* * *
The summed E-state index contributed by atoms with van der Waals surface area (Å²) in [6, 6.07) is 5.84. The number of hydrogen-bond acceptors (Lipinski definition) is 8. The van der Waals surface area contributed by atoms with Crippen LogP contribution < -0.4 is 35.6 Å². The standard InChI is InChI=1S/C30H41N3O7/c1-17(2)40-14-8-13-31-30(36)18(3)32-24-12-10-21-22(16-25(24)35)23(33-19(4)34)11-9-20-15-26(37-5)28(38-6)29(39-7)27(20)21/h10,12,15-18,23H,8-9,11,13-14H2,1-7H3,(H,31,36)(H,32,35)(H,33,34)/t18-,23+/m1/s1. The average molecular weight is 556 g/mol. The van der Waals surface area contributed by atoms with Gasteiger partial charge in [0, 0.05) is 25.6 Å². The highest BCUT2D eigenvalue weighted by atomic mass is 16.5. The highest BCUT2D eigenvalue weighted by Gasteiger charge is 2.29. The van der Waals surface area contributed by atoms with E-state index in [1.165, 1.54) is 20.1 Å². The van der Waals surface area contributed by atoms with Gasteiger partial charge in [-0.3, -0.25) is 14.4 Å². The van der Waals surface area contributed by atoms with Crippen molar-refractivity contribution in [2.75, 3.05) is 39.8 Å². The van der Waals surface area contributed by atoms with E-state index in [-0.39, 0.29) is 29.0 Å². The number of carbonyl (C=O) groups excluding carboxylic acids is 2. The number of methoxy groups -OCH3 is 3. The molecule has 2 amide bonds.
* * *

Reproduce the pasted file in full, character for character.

The summed E-state index contributed by atoms with van der Waals surface area (Å²) in [6, 6.07) is 5.84. The number of hydrogen-bond acceptors (Lipinski definition) is 8. The van der Waals surface area contributed by atoms with Crippen LogP contribution < -0.4 is 35.6 Å². The standard InChI is InChI=1S/C30H41N3O7/c1-17(2)40-14-8-13-31-30(36)18(3)32-24-12-10-21-22(16-25(24)35)23(33-19(4)34)11-9-20-15-26(37-5)28(38-6)29(39-7)27(20)21/h10,12,15-18,23H,8-9,11,13-14H2,1-7H3,(H,31,36)(H,32,35)(H,33,34)/t18-,23+/m1/s1. The average molecular weight is 556 g/mol. The van der Waals surface area contributed by atoms with Gasteiger partial charge in [0, 0.05) is 25.6 Å². The highest BCUT2D eigenvalue weighted by atomic mass is 16.5. The highest BCUT2D eigenvalue weighted by Gasteiger charge is 2.29. The van der Waals surface area contributed by atoms with E-state index in [1.165, 1.54) is 20.1 Å². The van der Waals surface area contributed by atoms with Gasteiger partial charge in [-0.3, -0.25) is 14.4 Å². The van der Waals surface area contributed by atoms with Crippen molar-refractivity contribution in [2.75, 3.05) is 39.8 Å². The van der Waals surface area contributed by atoms with E-state index in [-0.39, 0.29) is 29.0 Å². The number of carbonyl (C=O) groups excluding carboxylic acids is 2. The number of methoxy groups -OCH3 is 3. The molecule has 2 amide bonds.